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NHS England pledges £15m to fund 300 practice pharmacists

Placing teams of six pharmacists into pilot sites will help reduce the burden on GPs, says NHS chief executive Simon Stevens

NHS England has committed £15 million to employ 300 clinical pharmacists in GP practices.
The money would be spent on installing one senior pharmacist and five clinical pharmacists in pilot sites across England for three years, the commissioning body announced yesterday (July 7) .
NHS England would pay 60 per cent of these pharmacists’ fees for their first year, dropping to 20 per cent by the third and final year, it said. The remainder of the funding would be supplied by the GP practices involved, it stressed.
The Royal Pharmaceutical Society (RPS) and the Royal College of General Practitioners (RCGP) called for an “army” of pharmacists to be employed in GP surgeries in March, and NHS England said its announcement was a result of “close collaboration” with these organisations. It had also worked with the British Medical Association’s General Practitioners Committee and Health Education England on the initiative, due to launch later this year.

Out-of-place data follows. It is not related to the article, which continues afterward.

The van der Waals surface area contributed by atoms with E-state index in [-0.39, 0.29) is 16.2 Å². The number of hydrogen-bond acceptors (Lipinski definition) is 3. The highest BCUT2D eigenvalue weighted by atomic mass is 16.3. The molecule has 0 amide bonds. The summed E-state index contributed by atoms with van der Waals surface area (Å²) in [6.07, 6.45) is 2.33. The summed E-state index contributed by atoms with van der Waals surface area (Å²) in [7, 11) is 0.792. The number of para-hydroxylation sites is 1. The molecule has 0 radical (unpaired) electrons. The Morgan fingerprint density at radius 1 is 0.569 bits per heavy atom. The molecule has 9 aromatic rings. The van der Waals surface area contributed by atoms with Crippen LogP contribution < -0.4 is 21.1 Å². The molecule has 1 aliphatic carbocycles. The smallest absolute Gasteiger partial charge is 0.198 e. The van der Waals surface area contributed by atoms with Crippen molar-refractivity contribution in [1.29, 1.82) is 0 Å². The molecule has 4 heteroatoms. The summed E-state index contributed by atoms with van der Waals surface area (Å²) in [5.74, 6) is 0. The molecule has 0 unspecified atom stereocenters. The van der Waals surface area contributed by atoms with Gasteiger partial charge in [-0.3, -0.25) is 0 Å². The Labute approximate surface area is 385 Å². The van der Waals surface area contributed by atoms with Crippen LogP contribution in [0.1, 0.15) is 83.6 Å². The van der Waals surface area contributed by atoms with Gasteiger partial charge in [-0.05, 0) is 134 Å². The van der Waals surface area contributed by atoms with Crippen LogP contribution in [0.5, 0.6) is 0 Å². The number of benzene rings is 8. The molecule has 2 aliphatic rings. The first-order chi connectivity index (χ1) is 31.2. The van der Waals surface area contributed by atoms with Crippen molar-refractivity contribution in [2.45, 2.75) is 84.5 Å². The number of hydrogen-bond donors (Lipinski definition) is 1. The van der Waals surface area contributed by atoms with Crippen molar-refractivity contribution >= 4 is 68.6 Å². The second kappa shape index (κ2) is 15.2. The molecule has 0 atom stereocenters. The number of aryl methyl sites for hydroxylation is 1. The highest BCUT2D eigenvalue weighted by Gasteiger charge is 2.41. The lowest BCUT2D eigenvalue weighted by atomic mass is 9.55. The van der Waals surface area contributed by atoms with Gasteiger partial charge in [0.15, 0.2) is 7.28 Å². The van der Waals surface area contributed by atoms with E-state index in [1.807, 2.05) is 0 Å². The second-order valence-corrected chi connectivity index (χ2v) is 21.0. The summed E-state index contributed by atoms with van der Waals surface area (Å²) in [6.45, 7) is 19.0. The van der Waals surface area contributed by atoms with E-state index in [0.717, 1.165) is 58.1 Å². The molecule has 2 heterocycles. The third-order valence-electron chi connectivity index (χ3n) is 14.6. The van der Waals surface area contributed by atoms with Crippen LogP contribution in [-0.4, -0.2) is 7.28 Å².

NHS England said the pharmacists would be directly employed by their GP practices, with the senior pharmacist mentoring the others. The five non-senior pharmacists in each pilot site would also undertake a “tailored education programme” during their first year, it said.

"Pharmacists' responsibilities"

Around 300 pharmacists would be employed through the programme, and their responsibilities could include providing clinical expertise on treatments, developing bespoke medicine plans, monitoring patients with complex long-term conditions, and suggesting suitable alternatives for medicines in short supply, NHS England said.
Health Education England and NHS England’s regional teams would assess applications from pharmacists “against a set of criteria”, the commissioning body said. Final decisions would be made by a moderation panel involving all of NHS England’s partner organisations for the pilot, it said.
The initiative formed part of its five-year commitment - announced last year - to train more primary care staff to support GPs, NHS England added.
“Tapping into the skills of pharmacists should help expand care and relieve some of the pressure that GPs are clearly under,” said NHS chief executive Simon Stevens.
“This has the potential to be a win-win-win for patients, their GPs and for pharmacists,” Mr Stevens added.

Last month, health secretary Jeremy Hunt pledged to increase the primary and community care workforce - including community pharmacists - by at least 10,000. 


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